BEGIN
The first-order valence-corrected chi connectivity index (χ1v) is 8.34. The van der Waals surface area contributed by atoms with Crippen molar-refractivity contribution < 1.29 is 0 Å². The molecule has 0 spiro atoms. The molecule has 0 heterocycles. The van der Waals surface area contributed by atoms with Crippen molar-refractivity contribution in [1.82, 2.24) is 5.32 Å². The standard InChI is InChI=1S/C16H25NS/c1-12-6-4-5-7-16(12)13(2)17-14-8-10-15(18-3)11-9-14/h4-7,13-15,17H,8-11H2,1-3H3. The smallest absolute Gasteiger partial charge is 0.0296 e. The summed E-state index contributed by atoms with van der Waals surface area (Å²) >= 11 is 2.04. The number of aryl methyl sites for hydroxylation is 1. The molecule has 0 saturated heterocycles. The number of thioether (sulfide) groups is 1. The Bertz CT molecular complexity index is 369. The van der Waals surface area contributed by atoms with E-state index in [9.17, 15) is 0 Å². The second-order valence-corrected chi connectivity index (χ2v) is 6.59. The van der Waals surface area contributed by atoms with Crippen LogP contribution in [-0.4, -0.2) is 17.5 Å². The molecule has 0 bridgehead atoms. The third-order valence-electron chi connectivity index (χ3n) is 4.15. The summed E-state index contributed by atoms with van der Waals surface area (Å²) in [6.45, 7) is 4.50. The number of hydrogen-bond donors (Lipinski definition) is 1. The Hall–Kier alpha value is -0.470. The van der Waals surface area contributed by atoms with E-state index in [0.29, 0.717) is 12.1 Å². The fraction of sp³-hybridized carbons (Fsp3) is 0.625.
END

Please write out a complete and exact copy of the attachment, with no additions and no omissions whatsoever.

The first-order valence-corrected chi connectivity index (χ1v) is 8.34. The van der Waals surface area contributed by atoms with Crippen molar-refractivity contribution < 1.29 is 0 Å². The molecule has 0 spiro atoms. The molecule has 0 heterocycles. The van der Waals surface area contributed by atoms with Crippen molar-refractivity contribution in [1.82, 2.24) is 5.32 Å². The standard InChI is InChI=1S/C16H25NS/c1-12-6-4-5-7-16(12)13(2)17-14-8-10-15(18-3)11-9-14/h4-7,13-15,17H,8-11H2,1-3H3. The smallest absolute Gasteiger partial charge is 0.0296 e. The summed E-state index contributed by atoms with van der Waals surface area (Å²) >= 11 is 2.04. The number of aryl methyl sites for hydroxylation is 1. The molecule has 0 saturated heterocycles. The number of thioether (sulfide) groups is 1. The Bertz CT molecular complexity index is 369. The van der Waals surface area contributed by atoms with E-state index in [9.17, 15) is 0 Å². The second-order valence-corrected chi connectivity index (χ2v) is 6.59. The van der Waals surface area contributed by atoms with Crippen LogP contribution in [-0.4, -0.2) is 17.5 Å². The molecule has 0 bridgehead atoms. The third-order valence-electron chi connectivity index (χ3n) is 4.15. The summed E-state index contributed by atoms with van der Waals surface area (Å²) in [6.45, 7) is 4.50. The number of hydrogen-bond donors (Lipinski definition) is 1. The Hall–Kier alpha value is -0.470. The van der Waals surface area contributed by atoms with E-state index in [0.29, 0.717) is 12.1 Å². The fraction of sp³-hybridized carbons (Fsp3) is 0.625.